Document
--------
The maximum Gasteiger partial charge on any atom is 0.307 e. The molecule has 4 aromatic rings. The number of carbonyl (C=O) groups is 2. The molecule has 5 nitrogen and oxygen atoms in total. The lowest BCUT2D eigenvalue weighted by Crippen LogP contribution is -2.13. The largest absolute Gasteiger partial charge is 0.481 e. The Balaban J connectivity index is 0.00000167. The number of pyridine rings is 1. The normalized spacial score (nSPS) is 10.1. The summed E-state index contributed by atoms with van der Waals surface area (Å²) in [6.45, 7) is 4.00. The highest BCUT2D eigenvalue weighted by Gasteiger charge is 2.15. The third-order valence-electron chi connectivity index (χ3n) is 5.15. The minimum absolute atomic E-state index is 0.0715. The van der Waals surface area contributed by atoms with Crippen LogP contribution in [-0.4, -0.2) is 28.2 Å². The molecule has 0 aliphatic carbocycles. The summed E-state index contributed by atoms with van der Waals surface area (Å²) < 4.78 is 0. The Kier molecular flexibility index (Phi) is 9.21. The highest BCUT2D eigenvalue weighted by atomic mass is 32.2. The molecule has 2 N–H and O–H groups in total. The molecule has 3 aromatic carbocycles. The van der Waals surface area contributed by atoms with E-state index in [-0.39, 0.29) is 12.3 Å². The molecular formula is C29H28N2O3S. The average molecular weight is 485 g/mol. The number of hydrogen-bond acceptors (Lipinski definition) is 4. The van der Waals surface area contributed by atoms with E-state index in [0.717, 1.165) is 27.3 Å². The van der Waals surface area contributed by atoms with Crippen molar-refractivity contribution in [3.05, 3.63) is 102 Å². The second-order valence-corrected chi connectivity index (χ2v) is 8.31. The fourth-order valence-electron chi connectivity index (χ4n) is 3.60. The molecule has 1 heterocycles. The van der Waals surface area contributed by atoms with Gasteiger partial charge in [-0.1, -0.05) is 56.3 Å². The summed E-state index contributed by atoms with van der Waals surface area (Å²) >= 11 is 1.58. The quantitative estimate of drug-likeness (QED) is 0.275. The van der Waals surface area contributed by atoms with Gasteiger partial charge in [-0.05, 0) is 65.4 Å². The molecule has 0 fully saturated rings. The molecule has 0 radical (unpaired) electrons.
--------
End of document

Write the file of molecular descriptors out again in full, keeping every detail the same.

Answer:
The maximum Gasteiger partial charge on any atom is 0.307 e. The molecule has 4 aromatic rings. The number of carbonyl (C=O) groups is 2. The molecule has 5 nitrogen and oxygen atoms in total. The lowest BCUT2D eigenvalue weighted by Crippen LogP contribution is -2.13. The largest absolute Gasteiger partial charge is 0.481 e. The Balaban J connectivity index is 0.00000167. The number of pyridine rings is 1. The normalized spacial score (nSPS) is 10.1. The summed E-state index contributed by atoms with van der Waals surface area (Å²) in [6.45, 7) is 4.00. The highest BCUT2D eigenvalue weighted by Gasteiger charge is 2.15. The third-order valence-electron chi connectivity index (χ3n) is 5.15. The minimum absolute atomic E-state index is 0.0715. The van der Waals surface area contributed by atoms with Crippen LogP contribution in [-0.4, -0.2) is 28.2 Å². The molecule has 0 aliphatic carbocycles. The summed E-state index contributed by atoms with van der Waals surface area (Å²) < 4.78 is 0. The Kier molecular flexibility index (Phi) is 9.21. The highest BCUT2D eigenvalue weighted by atomic mass is 32.2. The molecule has 2 N–H and O–H groups in total. The molecule has 3 aromatic carbocycles. The van der Waals surface area contributed by atoms with E-state index in [-0.39, 0.29) is 12.3 Å². The molecular formula is C29H28N2O3S. The average molecular weight is 485 g/mol. The number of hydrogen-bond acceptors (Lipinski definition) is 4. The van der Waals surface area contributed by atoms with E-state index in [0.717, 1.165) is 27.3 Å². The van der Waals surface area contributed by atoms with Crippen molar-refractivity contribution in [3.05, 3.63) is 102 Å². The second-order valence-corrected chi connectivity index (χ2v) is 8.31. The fourth-order valence-electron chi connectivity index (χ4n) is 3.60. The molecule has 1 heterocycles. The van der Waals surface area contributed by atoms with Gasteiger partial charge in [-0.1, -0.05) is 56.3 Å². The summed E-state index contributed by atoms with van der Waals surface area (Å²) >= 11 is 1.58. The quantitative estimate of drug-likeness (QED) is 0.275. The van der Waals surface area contributed by atoms with Gasteiger partial charge in [-0.05, 0) is 65.4 Å². The molecule has 0 fully saturated rings. The molecule has 0 radical (unpaired) electrons.